Baton Rouge manicure guide: Decoding trends, services and more

Cuticle care, intricate nail art and innovative mani and pedi techniques. Just like fashion cycles, there seems to be a hot new service, style or nail shape almost every week. Nail salons sure have leveled up. But don’t let the scent of acetone, the sight of hundreds of hued bottles or the restaurant-menu-length list of services overwhelm your spa session.

We chatted with natural nail tech Charmell Hills and Sweetheart Nails owners Mandy Nguyen and Randy Truong about what techniques are hot right now and how to achieve good nail health. Read up, plot your next set and nail that upcoming appointment.


What’s trending 

Chrome over everything

The pearly shimmer popularized by Hailey Bieber is still on top, according to Nguyen and Truong. The metallic powder finish is usually layered over a milky base but complements all kinds of shades. Pale yellow has been especially in demand lately, Nguyen says.

Pale yellow chrome nails at Sweetheart Nails
Aura nails

Torn between two colors? This soft style layers one color on top of a base shade for a diffused, gradient-like effect. Sweetheart Nails uses an airbrush technique, though aura nails can be DIYed with sponges and even eyeshadow.

French tips

White French tips are classic, but many clients are elevating the design with multicolored tips or an iridescent topper.

Velvet/Cat-eye polishes

Achieve a unique, almost galactic look with magnetic, velvety varnishes. For cat-eye manis, magnets pull the glitter in different directions for a design that mimics reflective feline orbs.

3D designs

One of the current crazes includes sculptural designs that seem to jump off nails, no 3D glasses required. A thick builder gel is layered on the nails in puffy shapes like summery citrus slices, Nguyen and Truong say.

Know your services

A crash course on popular polish techniques


Like gel polish and acrylic powder had a baby, this process involves brushing or dusting the nail in pigmented powder that is then finished with a shiny top coat.


Known for lasting longer than traditional polish, gel needs to be cured under a LED or UV light. The result is a glossy, chip-resistant finish.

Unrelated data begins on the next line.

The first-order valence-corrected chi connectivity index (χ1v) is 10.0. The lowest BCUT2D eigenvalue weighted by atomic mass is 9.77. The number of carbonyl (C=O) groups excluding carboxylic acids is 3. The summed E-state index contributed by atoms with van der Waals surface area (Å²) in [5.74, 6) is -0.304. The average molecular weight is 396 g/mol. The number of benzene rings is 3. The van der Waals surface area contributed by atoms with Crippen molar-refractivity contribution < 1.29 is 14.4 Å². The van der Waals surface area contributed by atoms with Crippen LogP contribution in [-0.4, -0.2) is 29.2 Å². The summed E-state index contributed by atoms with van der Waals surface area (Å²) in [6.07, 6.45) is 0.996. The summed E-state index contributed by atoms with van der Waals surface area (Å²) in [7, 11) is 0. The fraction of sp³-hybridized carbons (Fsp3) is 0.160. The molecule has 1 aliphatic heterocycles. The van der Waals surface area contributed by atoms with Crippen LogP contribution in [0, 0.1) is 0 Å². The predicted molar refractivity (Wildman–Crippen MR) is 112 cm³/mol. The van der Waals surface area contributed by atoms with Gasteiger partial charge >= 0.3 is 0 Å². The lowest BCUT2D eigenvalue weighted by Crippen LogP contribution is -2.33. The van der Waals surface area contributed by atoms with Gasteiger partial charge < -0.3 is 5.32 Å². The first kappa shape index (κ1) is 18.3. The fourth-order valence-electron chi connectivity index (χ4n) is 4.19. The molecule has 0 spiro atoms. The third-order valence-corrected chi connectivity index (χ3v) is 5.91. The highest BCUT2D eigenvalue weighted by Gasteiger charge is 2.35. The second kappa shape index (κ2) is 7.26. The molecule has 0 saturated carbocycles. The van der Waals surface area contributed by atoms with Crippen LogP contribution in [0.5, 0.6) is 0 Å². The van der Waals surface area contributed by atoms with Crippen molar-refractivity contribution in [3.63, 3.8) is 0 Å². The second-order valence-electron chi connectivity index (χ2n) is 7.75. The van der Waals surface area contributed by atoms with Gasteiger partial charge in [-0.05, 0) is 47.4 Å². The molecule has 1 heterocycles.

A powder and liquid monomer mixture is applied and shaped with a brush to create a set of faux nails. Artificial tips or nail forms can be used to add extra length.


These extensions resemble press-on nails. But because they are made of soft gel, they can be cut and shaped like natural—but stronger—nails.

Hard gel

Different from gel polish, hard gel is applied like acrylic on the base nail to add length, strength and structure. The shape is cured with UV or LED light, creating tough nails. The durable finish cannot be soaked off with acetone and must be filed off. Find it locally at nail salons like Perkins Nails and On the Boulevard Salon & Spa.

Gel-X extension application at Sweetheart Nails


What about man-icures?

Harry Styles (Photo by John Rasimus/STAR MAX/IPx)

Famous men don bright lacquers and fun motifs on red carpets. But rock stars like David Bowie and Harry Styles didn’t invent the idea of guys rocking nail varnish. The true trendsetters might be the Babylonians, who gussied up their nails before battle. And man-icures don’t always have to be bold. Male clients at Sweetheart Nails usually opt for clear polish or spa-like pedicures, like the Luxury Pearl Pedicure and Sweetheart Deluxe Pedicure.

Sources: Glamour, Refinery29,  Allure and 2018 research from the University of Rochester Medical Center



Going au natural

Natural nail techs are the industry’s answer to the “clean girl aesthetic.” Charmell Hills, who operates in the back of Fleurty Girl’s Government Street location, has 20-plus years of experience. Her specialty: helping clients who are ready to ditch the acrylic or prioritize nail health.

Hills says many customers come for weekly appointments. She services up to nine people each day, typically applying neutral varnish and shaping shorter nails. (But there are also rainbow-hued Essie shades for those seeking a pop of color.)

She encourages continued nail care at home with just a few tips.

“It’s important when you’re washing your hands or you’re in the shower to push back your cuticles,” she says. “You have to keep (your nails) moisturized.”

Hands encounter water all throughout the day, but Hills says too much H2O exposure can be harmful. It’s why keeping cuticle oil handy is essential, even for those with gel and dip manicures, she says. And, though clients may be urged to change their nail shapes to go along with trends, Hills says going with the nails’ natural shape yields more growth.

Sweetheart Nails says French tips are always classic.


How to keep your mani fresh

Stay away from cleaning chemicals.

Suit up with gloves before washing dishes or sprucing up your space, Nguyen says.

Stay on top of your services.

Both Nguyen and Truong recommend stopping by a salon every two weeks for a fresh mani. With so many new trends, going often allows for a chance to try out more styles.



Get in shape

Which style suits your claws the best?


Rounded with slightly pointed tips resembling, yes, the shape of an almond.


Squared off at the ends with pointed edges. Squoval nails give a softer look, with slightly rounded edges.



Wide and circular at the tip. For a more elongated look, go for oval. Think: almond, without the pointed tip.



Shaped like a coffin or a ballet slipper, with a wider base and a tapered, squared-off tip.


A pointy, tapered tip, just like the heel of your most sultry shoe.

This article was originally published in the July 2024 issue of 225 Magazine.